Workplace ban on Muslim headscarf backed by EU court

Non-binding opinion finds ban is legal as long as other symbols of religion are also barred

Muslim women hold a banner which says “a Choice” as they demonstrate against a French proposal to ban Muslim women from wearing headscarves. Photograph: Pascal Le Segretain/Getty Images

Muslim women hold a banner which says “a Choice” as they demonstrate against a French proposal to ban Muslim women from wearing headscarves. Photograph: Pascal Le Segretain/Getty Images

 

Companies can ban Muslim staff from wearing headscarves as long as they also forbid other symbols of religion in the workplace, according to an opinion from the European Court of Justice.

The case stemmed from a complaint by Samira Achbita, a Muslim woman who was fired from her job as a receptionist by the Belgian division of security company G4S for wearing a headscarf to work, which was against the company’s rules.

Ms Achbita sued G4S in Belgium, where the courts referred the question of whether such bans were legal to the ECJ. In a non-binding opinion yesterday, a senior judge from the court argued that such bans were justifiable in certain circumstances. A final judgment will come later this year.

The case is the first of two landmark decisions expected this year on whether such bans are allowed under the bloc’s rules. It underlines the growing role played by the Luxembourg-based ECJ.

The ECJ is considering a separate case involving a French IT engineer who was dismissed by her employer after she refused to take off a veil at the request of one of her clients.

Juliane Kokott, the advocate-general at the ECJ who wrote the opinion on the Belgian case, said: “While an employee cannot ‘leave’ his sex, skin colour, ethnicity, sexual orientation, age or disability ‘at the door’ upon entering his employer’s premises, he may be expected to moderate the exercise of his religion in the workplace.”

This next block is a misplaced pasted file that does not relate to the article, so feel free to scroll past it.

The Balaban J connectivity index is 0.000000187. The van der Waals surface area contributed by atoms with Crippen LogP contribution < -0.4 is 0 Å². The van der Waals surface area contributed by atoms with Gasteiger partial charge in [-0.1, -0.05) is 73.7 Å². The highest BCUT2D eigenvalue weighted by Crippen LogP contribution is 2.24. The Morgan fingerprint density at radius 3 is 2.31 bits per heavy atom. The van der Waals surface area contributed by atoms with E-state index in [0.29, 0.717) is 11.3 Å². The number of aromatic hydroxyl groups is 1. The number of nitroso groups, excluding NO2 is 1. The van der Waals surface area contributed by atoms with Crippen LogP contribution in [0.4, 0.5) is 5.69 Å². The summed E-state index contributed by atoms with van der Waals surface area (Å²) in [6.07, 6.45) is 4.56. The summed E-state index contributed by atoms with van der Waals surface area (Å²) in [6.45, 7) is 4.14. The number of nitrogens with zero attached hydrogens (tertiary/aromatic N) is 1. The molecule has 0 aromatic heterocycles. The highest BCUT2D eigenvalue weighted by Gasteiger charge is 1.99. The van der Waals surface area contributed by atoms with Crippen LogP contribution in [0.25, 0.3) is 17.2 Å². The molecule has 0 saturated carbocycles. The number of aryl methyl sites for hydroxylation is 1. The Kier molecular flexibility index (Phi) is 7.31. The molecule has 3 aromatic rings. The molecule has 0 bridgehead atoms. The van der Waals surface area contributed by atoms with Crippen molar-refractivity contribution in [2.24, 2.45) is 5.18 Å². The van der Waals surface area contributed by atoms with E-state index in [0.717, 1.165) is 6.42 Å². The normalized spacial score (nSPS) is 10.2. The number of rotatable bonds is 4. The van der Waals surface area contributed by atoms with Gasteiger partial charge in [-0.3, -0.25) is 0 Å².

Although such opinions do not amount to a final verdict, they are often followed by the court in its judgment.

According to the opinion, companies must have a legitimate reason for banning symbols of religion, but these can vary. “The bar set for justifying differences of treatment based on religion is high but not insurmountable,” said the judge.

Companies such as G4S should be able to ensure “religious and ideological neutrality”, she wrote. Other reasons for banning religious symbols could include hygiene considerations as well as whether staff came face to face with customers. Banning headscarves in a call-centre would not be appropriate, argued the judge.

Such a prohibition would not be able to target specific religions, according to the opinion, and must be applied across the board.

But in general, what counted as a necessary or legitimate ban on symbols of religion should be a matter for national courts, the advocate-general argued. A country’s “national identity” should be taken into account when determining whether bans on headscarves broke EU rules, which would give some countries more leeway than others.

For instance, countries such as France - which has a constitutional commitment to secularism - may be able to enforce stricter rules on banning religious items than other member states, without falling foul of EU rules, according to the opinion.

– Copyright The Financial Times Limited 2016

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